For our full review of the Deserve® EDU Mastercard for Students, check out our write-up of best student credit cards.
Best secured credit card for those with no credit
Introductory APR: None
Standard APR: 26.99% variable APR
Penalty APR: None
Late payment fee: Up to $40
Standout feature: Refundable deposit with responsible use and automatic credit line review in as little as 6 months
Secured credit cards work differently than other credit cards. They require an upfront security deposit and your "credit limit" is often equal to the amount you deposit. They work almost like a prepaid card -- you're essentially borrowing against yourself and paying yourself back when you make your monthly payment. The difference is, you establish credit as you pay yourself back. It's an arrangement that's especially useful as a credit builder account for someone who needs to show they can reliably pay a bill each month.
The Secured Mastercard® from Capital One* may give you up to $200 in credit when you deposit between $49 and $99 -- making it one of the few secured cards to offer actual credit. (Your particular terms depend on your specific application.) And this card checks all of the boxes: $0 annual fee, modest minimum security deposit of $49 -- and the opportunity to earn back your security deposit as a statement credit when you use your card responsibly, like making on-time payments. Also nice: Capital One will preapprove you with a soft credit check, providing a risk-free peek at eligibility before you submit an official application to the credit card company.
For our full review of the Secured Mastercard® from Capital One, check out our write-up of the best secured cards.
What are my best options for building credit if I don't have a credit score or history?
The best option is to apply for a card that offers "alternative approval criteria." Alternative criteria includes things like your checking and savings account histories, a sign of regular income and evidence of paying bills on time. This avenue is easiest if you already have a relationship with the bank, so start with the bank where you have a checking account.
Another option is to "co-sign" for a credit card. Co-signing allows two people to be on one credit card account, and both people are on the hook in terms of credit reputation. It's up to both parties to ensure payments are made on time and balances are paid off, otherwise both could be subject to credit dings. The upside is both parties can improve their credit score, too.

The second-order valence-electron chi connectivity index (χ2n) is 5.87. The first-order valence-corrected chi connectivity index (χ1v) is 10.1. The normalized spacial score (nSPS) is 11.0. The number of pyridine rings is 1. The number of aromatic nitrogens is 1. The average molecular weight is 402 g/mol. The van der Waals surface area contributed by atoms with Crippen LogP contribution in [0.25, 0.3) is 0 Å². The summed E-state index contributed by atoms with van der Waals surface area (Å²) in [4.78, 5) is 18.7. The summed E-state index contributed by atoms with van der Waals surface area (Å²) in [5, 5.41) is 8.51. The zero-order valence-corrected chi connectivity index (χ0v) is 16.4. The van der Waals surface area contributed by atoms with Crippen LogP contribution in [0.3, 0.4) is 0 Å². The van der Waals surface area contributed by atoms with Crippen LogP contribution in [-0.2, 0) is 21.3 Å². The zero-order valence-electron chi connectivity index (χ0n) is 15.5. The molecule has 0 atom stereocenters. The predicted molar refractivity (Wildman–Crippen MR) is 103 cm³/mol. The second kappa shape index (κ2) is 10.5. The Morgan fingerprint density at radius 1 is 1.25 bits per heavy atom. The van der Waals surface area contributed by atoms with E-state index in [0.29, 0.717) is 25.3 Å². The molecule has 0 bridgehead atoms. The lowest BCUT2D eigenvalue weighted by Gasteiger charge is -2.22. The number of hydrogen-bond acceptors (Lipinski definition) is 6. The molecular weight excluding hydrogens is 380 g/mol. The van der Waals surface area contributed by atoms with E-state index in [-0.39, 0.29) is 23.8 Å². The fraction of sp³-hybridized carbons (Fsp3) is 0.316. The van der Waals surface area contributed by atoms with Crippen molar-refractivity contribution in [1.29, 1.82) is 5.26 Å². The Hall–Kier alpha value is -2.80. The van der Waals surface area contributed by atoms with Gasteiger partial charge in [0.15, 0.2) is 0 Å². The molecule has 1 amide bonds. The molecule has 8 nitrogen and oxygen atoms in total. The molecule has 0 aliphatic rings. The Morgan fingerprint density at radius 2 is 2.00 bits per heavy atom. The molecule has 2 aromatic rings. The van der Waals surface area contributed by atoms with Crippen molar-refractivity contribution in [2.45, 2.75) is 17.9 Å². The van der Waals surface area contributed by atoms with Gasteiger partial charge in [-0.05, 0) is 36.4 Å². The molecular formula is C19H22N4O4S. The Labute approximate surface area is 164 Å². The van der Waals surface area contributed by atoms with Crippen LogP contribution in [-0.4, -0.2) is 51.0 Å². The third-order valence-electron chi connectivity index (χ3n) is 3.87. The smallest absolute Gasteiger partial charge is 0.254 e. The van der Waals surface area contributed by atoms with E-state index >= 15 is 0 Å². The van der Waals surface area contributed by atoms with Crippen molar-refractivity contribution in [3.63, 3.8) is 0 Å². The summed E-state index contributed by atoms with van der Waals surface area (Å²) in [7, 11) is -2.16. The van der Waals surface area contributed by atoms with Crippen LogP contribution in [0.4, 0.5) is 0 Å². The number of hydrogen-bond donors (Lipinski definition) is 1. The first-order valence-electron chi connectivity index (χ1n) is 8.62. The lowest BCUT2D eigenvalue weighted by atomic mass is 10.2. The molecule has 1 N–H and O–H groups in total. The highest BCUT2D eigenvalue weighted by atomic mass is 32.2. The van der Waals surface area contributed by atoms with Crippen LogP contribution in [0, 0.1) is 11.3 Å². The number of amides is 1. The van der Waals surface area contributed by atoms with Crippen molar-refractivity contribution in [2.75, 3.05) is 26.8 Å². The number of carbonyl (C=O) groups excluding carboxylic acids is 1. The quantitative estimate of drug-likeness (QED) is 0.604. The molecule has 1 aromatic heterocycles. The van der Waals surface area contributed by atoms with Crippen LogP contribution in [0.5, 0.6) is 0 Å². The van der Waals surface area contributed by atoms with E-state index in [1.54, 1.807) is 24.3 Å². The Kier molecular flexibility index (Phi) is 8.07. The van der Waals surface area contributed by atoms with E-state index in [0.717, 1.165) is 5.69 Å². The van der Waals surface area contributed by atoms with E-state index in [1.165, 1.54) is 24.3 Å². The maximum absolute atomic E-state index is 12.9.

It's also possible to be added as an authorized user on another established credit user's account, but you'll have less capabilities than if you were to co-sign.
If you don't have strong alternative approval criteria or a friend who's willing to co-sign or add you as an authorized user, consider a student or a secured credit card.
What do I do if I don't have a checking account?
In most cases, you'll need a checking account and evidence of regular income to be eligible for a credit card. If you don't have one, check out our article on best checking accounts to find the account that best suits your needs.
What's the fastest way to build credit?
While most of the credit-building process requires time, there are a few things you can do to ensure you're improving your credit score number as quickly as possible.
- First, pay all of your bills on time. This will boost the on-time payment calculation in your credit score.
- Second, work to keep your credit utilization as low as possible. Do that by paying off your entire balance at least once a month, and twice per month if you can. It will also help to have a higher credit limit, so look for cards that offer credit increases periodically -- or call your bank every 5 to 6 months if they don't, and ask for a credit limit increase.
- Finally, don't open too many new credit accounts all at once, even if you're trying to improve your credit mix. Lenders can get skittish if you've recently applied for multiple credit accounts, as it shows you could be a riskier borrower.
*All information about the Petal 2 Visa Credit Card, Discover it Student chrome, Discover it Student Cash Back, Deserve EDU Mastercard for Students, and Secured Mastercard from Capital One has been collected independently by CNET and has not been reviewed by the issuer.